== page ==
New Yz 450's. Why so hated?


27 replies to this topic
  • grayracer513

Posted February 23, 2013 - 08:54 AM

#21

Regarding the exhaust, Dave at MRD identified the problem in early '10 as being due to a reduction in diameter at the end of the stock muffler to reduce noise enough to pass tech. His testing showed that the OEM header was so close to optimum that it didn't merit the work involved with altering it, and feels that a good slip-on is as good a solution as 90+% would need. Test results have borne that out for the most part, and getting rid of that tip restriction fixes the lack of top end pull.

Something that Yamaha has done for at least 15 years that contributes to the whole stink bug thing is to put handlebars on the bike that are so low it's silly. Throw something on the bike with at least an 85mm rise and things will feel much better.

The thing with the chassis is this: The whole idea of slanting the cylinder back was to move as much weight as possible as close to the center of gravity as possible so as to make the bike more maneuverable. That concept is easily understood by imagining carrying a 16 foot folding ladder. It's no lighter folded up than it is extended, but isn't easier to maneuver? The concept does, however, have a snag:

Looking at the ladder again, say you have it unfolded and you're walking it through your patio and happen to bump into a full trash can. The can falls down, and the end of the ladder barely moves off its line. Now imagine that it's folded, so it's easier to swing around, but there's a 16 foot pole taped to it. The pole weighs almost nothing. This time when you hit the trash can, the can deflects the end of the pole, turning the whole ladder away, and remains standing.

Just as centralizing the mass makes it easier for the rider to move the bike around, it makes it easier for outside forces acting at the ends (wheels) to rotate the chassis around the CG as obstacles are struck by the wheels, and that creates a problem for the suspension engineers. Now, we have to build a suspension unit that will absorb a small object without transferring a lot of motion to the rider, even though the end of the bike is much easier to lift, and yet at the same time be capable of handling the entire weight of the bike by itself on a landing. Something of a challenge, IMO.

For the mass centralization concept to work, suspension is going to have to advance beyond its current level of refinement, maybe a quantum leap forward. But it will be interesting to see how it goes now that Yamaha is moving the 250F to this design. I rather favor the BMW/Husky layout in which the crankcase is shortened and moved back while the cylinder is laid down. That layout lowers the CG, but keeps the mass spread out farther longitudinally. Still, it's an interesting time, watching engineering groups trying to find a way out of the conventional to some higher next level of chassis design.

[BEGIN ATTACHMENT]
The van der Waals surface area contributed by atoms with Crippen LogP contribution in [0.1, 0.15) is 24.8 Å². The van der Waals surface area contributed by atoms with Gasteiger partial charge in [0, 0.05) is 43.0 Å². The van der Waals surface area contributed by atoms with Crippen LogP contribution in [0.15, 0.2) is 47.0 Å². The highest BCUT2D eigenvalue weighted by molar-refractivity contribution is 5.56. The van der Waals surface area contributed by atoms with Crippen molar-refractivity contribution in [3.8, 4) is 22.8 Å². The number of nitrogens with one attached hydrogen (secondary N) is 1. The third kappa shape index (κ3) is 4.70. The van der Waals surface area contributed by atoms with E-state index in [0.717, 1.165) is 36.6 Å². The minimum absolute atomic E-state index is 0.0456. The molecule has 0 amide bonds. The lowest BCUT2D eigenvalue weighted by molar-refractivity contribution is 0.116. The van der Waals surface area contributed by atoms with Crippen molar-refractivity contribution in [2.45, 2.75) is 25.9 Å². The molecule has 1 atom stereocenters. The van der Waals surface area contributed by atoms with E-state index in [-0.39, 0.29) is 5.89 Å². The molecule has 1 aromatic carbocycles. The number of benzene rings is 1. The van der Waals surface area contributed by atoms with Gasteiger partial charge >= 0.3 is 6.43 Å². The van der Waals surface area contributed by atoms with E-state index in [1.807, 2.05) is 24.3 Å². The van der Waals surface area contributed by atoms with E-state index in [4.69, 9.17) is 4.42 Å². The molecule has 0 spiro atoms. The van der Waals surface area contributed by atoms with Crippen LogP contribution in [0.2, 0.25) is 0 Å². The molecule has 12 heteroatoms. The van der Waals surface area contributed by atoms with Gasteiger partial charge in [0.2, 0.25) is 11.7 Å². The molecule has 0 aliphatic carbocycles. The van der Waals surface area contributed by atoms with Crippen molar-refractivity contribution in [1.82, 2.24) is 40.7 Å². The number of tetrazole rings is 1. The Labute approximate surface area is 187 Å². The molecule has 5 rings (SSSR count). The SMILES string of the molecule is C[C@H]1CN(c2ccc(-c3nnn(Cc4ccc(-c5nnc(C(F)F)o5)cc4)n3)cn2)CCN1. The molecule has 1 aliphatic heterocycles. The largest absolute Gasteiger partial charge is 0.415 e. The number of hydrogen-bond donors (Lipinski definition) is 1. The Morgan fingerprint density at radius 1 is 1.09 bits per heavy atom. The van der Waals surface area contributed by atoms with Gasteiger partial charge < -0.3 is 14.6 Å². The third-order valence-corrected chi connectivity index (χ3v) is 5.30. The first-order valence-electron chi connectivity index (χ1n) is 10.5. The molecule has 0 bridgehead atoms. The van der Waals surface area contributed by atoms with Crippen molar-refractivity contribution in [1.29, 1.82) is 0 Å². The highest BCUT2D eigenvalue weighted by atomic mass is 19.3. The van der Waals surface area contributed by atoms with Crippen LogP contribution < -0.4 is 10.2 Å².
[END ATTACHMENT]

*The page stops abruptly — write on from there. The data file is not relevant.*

• sean3239

Posted February 23, 2013 - 08:57 PM

#22

I bought a 10 because I have always loved the Yamaha reliability and of course was intrigued with the new design. The bike to me does have flaws. On entrance to turns it feelt sketchy to me. Narrowing down the settings such as sag, clicks on suspension and tires helped but it never fully went away. I did notice that one time i got frustrated with my entrance speed because of that and just went harder into it and it stuck better than what the feedback was and that continued but the feeling is hard to dismiss..so that is something to consider (it works better than it feels).

The other thing is that the shrouds are wider, you can say its only "this" much wider but the fact is it does feel wider. It may or may not bother you but to dismiss as though its not an issue is a little hasty. The jerk off idle is an issue in ruts and other areas but you can fix that with a little out of pocket extras.

Because of this I went out and bought a 11 CRF450 and to me it was a better bike in terms of how I rode it. However, the suspension is horrible compared to the Yamaha off the show room floor. Simple things like springs (stock Honda springs was too soft for my weight) didn't fix the issue and get it close to the Yamaha SSS which is so nice.

I still have both of them and I ride both but I find myself preferring the Honda. It feels more nimble to me and that makes a bit of difference (I ride mostly MX).

I'm looking forward to the 2014 if rumors are that frame and tank modifications are to occur. This may fix the feeling entering turns and wide feeling I mentioned above . I would love to go back to Yami full time!

  • Greg Pennsiltucky Lykens

Posted February 24, 2013 - 06:51 PM

#23

I currently have both Ohlins TTX stuff and stock stuff on another couple bikes. The Ohlins makes it turn better, kinda like a Suzuki. I am not sure I would spend that money again at my age, as my lap times are only about .5 to 1 second faster on a consistent basis. For the money I spent, that 1 second could be gained on more riding and exercise. No joke. But it turns better. That comes from different people with Yamaha 450 bikes that rode my bike setup. Ohlins tells me it is the manufacturing of the fork and the tubes. I don't know, but it works. ( On a side note, the forks and shock weight 3 lbs, 7 ounces less than the stock components.Half that weight is unsprung. People spend loads on titanium to do that . Jut some FYI) . Also, Allesii runs the SAME forks and shock you can buy.